Henry Brooks is a new breed of estate manager. Having worked at his parents’ Tatton Estate since the 1990s, Henry set up his own business, Tatton Group, to help add value for clients through a variety of divisions: Tatton Property, Planning & Utilities, Tatton Locations & Film Studios, Tatton Events & Weddings, Tatton Stays (short lets), Tatton Works (shared office space), and Tatton Tech (anchored around ultrafast broadband). Henry’s grandfather, Harry, was a successful shopkeeper, buying the small estate at Peover in 1940 where Henry’s parents still live, and later, the parts of Tatton Estate that were not bequeathed to the National Trust. Harry and Randle Brooks added commercial and retail properties around the affluent Cheshire town of Knutsford to the portfolio, and it was these that gave a young Henry his first experience of development when challenged to let a unit left derelict after the bankruptcy of a tenant. “I suggested we combine the units and try to attract a supermarket,” explains Henry. “Despite being told by the agent at the time that ‘it won’t work and they won’t want it’, we ended up with a bidding war between Tesco and Sainsburys. Aged little more than 18, challenging conventional wisdom was difficult, but it has given me the confidence to do so on many occasions since.”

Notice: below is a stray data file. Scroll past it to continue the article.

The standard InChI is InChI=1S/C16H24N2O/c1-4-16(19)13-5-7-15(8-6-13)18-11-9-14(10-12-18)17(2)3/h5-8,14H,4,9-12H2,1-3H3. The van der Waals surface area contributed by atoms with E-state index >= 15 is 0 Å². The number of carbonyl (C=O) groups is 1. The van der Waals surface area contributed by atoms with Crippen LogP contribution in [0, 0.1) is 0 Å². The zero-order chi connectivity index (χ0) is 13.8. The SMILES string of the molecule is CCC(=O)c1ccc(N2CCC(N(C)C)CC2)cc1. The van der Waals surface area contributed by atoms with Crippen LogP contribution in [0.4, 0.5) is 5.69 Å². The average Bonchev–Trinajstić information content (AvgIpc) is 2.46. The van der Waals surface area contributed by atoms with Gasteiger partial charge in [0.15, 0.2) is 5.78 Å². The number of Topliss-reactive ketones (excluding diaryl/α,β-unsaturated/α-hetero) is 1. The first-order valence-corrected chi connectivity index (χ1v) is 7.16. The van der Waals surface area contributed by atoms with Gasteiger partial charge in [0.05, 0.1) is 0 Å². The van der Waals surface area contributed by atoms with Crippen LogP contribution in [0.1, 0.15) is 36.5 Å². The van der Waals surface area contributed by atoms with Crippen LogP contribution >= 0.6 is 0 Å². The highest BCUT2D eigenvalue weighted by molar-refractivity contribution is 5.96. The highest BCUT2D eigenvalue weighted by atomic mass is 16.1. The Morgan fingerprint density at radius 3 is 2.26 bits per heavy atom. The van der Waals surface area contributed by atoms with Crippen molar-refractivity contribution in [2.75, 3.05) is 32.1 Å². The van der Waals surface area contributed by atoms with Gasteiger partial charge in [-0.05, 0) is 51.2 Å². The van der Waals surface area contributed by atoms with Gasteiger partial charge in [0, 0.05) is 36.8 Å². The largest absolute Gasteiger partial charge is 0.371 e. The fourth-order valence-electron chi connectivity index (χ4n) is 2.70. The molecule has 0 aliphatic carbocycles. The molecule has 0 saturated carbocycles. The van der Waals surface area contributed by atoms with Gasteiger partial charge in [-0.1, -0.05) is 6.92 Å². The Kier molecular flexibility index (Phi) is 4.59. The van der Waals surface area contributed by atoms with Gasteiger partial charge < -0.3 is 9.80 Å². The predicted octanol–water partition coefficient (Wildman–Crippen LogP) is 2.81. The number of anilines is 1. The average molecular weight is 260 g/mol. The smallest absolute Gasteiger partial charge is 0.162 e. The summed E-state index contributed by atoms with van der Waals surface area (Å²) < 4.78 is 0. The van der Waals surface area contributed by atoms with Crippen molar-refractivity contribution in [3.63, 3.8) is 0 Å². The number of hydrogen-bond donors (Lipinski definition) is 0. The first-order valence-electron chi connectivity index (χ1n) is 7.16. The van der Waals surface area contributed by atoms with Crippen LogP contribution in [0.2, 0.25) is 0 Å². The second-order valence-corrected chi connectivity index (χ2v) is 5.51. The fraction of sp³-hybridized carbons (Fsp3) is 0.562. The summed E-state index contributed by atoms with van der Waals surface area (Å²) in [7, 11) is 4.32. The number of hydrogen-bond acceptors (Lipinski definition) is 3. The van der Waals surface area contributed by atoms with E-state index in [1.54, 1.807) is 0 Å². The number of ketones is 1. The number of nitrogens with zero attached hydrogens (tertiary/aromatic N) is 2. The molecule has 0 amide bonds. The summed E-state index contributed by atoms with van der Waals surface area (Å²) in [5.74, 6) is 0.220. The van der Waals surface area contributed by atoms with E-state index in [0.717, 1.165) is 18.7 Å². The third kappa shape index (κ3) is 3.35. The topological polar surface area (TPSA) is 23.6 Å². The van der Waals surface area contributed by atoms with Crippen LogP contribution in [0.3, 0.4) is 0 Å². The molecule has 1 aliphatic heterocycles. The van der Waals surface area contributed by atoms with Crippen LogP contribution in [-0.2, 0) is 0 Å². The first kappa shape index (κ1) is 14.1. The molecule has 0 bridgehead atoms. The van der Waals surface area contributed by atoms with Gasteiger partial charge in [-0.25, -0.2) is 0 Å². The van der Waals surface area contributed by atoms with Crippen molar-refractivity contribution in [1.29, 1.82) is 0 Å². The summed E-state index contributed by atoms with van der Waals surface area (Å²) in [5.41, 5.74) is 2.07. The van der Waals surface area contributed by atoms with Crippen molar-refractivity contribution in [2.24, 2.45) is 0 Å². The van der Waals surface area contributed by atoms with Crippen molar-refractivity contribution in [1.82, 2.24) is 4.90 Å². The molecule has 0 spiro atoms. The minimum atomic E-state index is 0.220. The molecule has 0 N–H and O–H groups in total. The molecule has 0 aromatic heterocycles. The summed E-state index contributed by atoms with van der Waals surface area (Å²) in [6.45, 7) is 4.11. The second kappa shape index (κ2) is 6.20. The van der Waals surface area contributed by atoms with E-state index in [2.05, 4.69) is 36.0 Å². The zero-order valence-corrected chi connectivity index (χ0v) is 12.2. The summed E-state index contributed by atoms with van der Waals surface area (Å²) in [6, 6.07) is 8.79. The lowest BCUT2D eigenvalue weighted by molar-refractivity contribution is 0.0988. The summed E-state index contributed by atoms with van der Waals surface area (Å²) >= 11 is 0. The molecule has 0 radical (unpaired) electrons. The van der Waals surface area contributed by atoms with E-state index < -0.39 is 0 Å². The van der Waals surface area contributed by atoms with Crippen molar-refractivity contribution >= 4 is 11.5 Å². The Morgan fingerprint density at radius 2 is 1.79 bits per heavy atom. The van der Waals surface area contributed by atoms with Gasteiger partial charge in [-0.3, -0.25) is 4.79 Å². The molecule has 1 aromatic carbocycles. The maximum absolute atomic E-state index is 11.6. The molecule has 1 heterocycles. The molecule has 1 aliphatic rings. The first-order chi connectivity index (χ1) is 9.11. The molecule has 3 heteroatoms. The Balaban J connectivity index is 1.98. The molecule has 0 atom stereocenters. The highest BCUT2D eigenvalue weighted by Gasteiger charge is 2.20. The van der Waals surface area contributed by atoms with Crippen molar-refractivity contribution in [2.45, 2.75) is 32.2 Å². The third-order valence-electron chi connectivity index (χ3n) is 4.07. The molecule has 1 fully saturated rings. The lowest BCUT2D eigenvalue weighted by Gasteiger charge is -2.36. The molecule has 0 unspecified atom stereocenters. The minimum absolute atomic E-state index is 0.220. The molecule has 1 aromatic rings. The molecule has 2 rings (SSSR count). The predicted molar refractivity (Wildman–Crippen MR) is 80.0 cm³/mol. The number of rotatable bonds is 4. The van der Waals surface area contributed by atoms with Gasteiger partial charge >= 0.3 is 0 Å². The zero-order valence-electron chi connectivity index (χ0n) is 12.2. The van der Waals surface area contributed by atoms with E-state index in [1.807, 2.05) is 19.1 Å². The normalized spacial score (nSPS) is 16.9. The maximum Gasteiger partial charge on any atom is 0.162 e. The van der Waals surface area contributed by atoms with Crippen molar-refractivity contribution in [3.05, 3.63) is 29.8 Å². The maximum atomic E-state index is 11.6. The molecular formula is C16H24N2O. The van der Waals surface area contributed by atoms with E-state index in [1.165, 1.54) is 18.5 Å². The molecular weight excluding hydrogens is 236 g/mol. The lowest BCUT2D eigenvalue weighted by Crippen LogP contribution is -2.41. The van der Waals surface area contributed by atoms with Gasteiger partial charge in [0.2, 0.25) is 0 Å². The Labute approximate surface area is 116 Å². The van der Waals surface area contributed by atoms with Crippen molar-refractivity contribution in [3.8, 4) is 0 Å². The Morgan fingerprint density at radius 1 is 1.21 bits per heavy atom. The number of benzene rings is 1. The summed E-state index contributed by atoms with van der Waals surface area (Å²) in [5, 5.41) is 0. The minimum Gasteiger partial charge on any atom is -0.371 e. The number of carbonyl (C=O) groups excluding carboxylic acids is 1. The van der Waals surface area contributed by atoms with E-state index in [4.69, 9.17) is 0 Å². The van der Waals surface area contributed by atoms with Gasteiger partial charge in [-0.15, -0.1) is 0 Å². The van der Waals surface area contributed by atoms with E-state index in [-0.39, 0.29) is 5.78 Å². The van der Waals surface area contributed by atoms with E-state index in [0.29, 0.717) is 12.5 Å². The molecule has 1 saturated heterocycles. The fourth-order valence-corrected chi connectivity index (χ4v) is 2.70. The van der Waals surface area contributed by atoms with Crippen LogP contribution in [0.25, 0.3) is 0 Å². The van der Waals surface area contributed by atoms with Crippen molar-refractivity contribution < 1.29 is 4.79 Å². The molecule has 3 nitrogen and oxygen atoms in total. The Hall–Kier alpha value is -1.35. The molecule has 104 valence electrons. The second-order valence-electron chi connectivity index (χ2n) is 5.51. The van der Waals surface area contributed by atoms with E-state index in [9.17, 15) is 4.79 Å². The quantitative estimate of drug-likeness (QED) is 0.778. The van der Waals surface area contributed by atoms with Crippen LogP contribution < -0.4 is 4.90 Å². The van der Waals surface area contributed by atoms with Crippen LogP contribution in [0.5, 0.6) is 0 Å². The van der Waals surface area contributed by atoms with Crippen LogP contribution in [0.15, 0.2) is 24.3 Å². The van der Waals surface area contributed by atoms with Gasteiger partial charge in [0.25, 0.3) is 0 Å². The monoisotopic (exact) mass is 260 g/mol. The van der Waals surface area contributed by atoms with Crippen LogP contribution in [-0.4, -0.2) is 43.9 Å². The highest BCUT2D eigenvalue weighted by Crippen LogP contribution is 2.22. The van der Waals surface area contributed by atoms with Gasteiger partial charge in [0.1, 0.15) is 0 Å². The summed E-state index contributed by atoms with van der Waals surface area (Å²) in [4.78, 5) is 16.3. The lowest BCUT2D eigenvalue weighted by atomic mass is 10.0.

After a spell in Europe working in financial accounting at Pirelli tyres, Henry then worked for Australian investment bank Macquarie out of Singapore. It proved a formative period in both his business and personal development. He explains: “Two lessons that I thought at the time had absolutely zero use to a rural Cheshire estate proved more relevant than I ever imagined. Working for an Australian bank taught me the importance of bluntness and candour, as well as believing very little is impossible.” It was also during this relatively short career in finance that he saw the value of always having transition plans when taking on assets, which applies as much to derelict farms as it does to turning around Thames Water or buying a toll road in Guangzhou (former Canton).
Heart of the Matter